The intrinsic accuracy of the Hi-Power is often very good. Practical accuracy is limited by sometimes heavy trigger actions. Over the years, my RCBS trigger pull gauge has measured Hi-Power triggers at 5 to 11 pounds. There seems no rhyme or reason. The tangent action isn’t easily improved. It is a shame that the heavy trigger action limits accuracy potential in many variants, but then the piece was made for short-range combat.

Then again, there is the shooter who manages the trigger and makes good hits in spite of the trigger action. As long as the trigger is consistent, little else matters to these practiced marksmen. Another advantage of the Hi-Power is speed of loading. All one need do to replenish the ammunition supply was to quickly insert the tapered magazine into a generous magazine well. No need for a magazine chute with this pistol.

The Hi-Power features a heavy hammer spring. This makes thumb cocking more difficult, however, there is a reason for the heavy spring. 9mm Luger ammunition has been produced in many countries. Quality is sometimes indifferent and the Hi-Power had to function with every load and to handle variations in case length as well as hard primers. The hammer gives the primer a solid hit and the pistol has excellent reliability. The extractor design changed about 1962 from internal to external. Magazines interchange in all models. Mec Gar is the preferred magazine brand. I have stated my opinion on the longevity of the 9mm Hi-Power. Any handgun in use for so long will have among its number worn or broken examples.
I have found that the Hi-Power feeds modern JHP ammunition. When hollow points became common in the 1960s and 1970s many featured a wide mouth hollow nose not designed for feed reliability. As a result, these loads did not feed in military pistols without barrel polish or throating. Throating, once universally recommended in the popular press, isn’t the best course and often improperly done.
Modern loads, such as the Winchester Silvertip, perform well and feed reliably. As for Hi-Power accuracy, I feel that the average accuracy of the Hi-Power is pretty consistent. Most examples may be counted upon for a five-shot group of 2-1/2 to 3 inches at 25 yards with good ammunition and from a solid rest.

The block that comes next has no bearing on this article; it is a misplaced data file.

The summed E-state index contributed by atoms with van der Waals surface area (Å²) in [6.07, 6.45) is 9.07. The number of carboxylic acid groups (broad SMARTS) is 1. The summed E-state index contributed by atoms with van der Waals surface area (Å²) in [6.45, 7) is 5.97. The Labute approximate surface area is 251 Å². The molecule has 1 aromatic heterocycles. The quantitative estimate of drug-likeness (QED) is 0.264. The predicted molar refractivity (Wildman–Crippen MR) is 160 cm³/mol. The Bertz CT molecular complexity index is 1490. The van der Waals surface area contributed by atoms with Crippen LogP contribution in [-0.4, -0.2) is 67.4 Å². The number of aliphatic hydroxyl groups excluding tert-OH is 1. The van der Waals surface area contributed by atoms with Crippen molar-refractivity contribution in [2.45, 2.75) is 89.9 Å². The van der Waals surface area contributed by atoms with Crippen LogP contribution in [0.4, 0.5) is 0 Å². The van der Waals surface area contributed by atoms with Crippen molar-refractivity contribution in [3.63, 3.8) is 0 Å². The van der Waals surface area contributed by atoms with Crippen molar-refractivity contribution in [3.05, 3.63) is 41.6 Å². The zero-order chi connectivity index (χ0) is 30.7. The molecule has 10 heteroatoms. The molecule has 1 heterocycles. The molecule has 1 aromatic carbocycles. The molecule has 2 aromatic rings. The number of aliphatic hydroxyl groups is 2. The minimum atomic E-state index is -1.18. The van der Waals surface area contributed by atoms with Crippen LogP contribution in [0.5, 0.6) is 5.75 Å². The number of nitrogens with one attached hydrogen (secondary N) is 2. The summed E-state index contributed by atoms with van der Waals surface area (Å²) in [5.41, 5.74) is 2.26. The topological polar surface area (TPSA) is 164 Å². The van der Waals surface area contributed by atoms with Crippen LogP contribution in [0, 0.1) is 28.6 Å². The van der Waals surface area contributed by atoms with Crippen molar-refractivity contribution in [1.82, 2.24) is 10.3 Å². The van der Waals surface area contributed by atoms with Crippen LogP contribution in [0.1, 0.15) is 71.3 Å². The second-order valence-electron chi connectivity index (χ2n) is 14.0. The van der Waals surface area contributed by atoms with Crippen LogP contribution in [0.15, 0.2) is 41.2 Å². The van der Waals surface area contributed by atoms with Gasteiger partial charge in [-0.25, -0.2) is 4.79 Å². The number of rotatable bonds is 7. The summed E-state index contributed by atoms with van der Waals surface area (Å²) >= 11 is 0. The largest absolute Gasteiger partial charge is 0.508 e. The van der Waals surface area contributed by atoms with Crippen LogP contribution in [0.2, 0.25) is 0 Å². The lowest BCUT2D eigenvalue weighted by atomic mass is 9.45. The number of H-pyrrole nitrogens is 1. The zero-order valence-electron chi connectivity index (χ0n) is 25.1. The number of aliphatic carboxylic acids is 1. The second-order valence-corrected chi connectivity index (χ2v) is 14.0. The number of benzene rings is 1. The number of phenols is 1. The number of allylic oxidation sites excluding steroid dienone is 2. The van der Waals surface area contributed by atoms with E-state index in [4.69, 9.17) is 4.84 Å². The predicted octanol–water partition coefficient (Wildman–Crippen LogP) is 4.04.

hi power apart
The pistol field strips easily.

In the end, the Hi-Power is far more than a handgun to be kept in the safe and never fired. It is among the most useful of 9mm handguns. Light enough for constant carry, reliable, effective, and with more than a little pride of ownership, this is a handgun that has stood the test of time.

The Unequivocal Instrument: Snubnose Magnum Revolvers

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While the revolver is often looked down on as old technology, few handguns are as reliable and accurate as the short-barrel .357 Magnum revolver. KEEP READING

ruger sp101 357

Wilburn Roberts

With the great and growing abundance of concealed carry permits as Americans exercise their rights and commons sense, and with a present political climate that nurtures such progress, armed citizens are choosing to be responsible for their own safety. Choosing which handgun may be an easy enough choice for seasoned shooters, but quite a few of the new generation of handgunners are newcomers to one handgun in particular…

Many are steered toward a handgun that doesn’t fit their skill level. A semi-auto 9mm or .40 compact isn’t for everyone. However, the novice and very experienced shooter alike often choose a revolver. They are well armed when they do so.

snubnose revolvers
Short barrel revolvers are great personal defense firearms. Be certain to train well!

The snubnose .38 Special is a reasonable choice, however, the snubnose .38 is seen as less powerful than the 9mm pistol. (A “snubnose” is generally defined as having a barrel length 3 inches or less.) This is overcome by the power of the .357 Magnum revolver. When comparing the types, the advantages of the revolver have to be plain to make the short-barrel revolver an attractive choice.

Reliability is one advantage.

A further advantage of the revolver is that the revolver can be fired repeatedly even if it’s contacting an opponent. The semi-auto would jam after the first shot. It may also short cycle due to a less than perfect grip.

taurus 605
This Taurus 605 .357 Magnum revolver is carried in a 3Speed holster. This is a great deep concealment rig.

For a weapon to be used at conversational distance, the revolver’s reliability in this scenario is a big plus. A further advantage would be in a struggle for the gun — and this happens often — the gun grabber has little to hang onto in the case of a short-barreled revolver.

As said, an alternative to the .38 Special is the .357 Magnum. The .357 operates at almost three times the pressure level of the .38 Special. The Magnum operates at some 40,000 copper units of pressure compared to 18,000 for the .38 Special, and 20,000 for the .38 Special +P. This gives the magnum a great advantage in power, and the ability to use heavier bullets. There are .357 Magnum revolvers almost as compact as the snubnose .38, but often the Magnum will have a heavier frame and a heavier barrel which offers a better platform for the more powerful cartridge.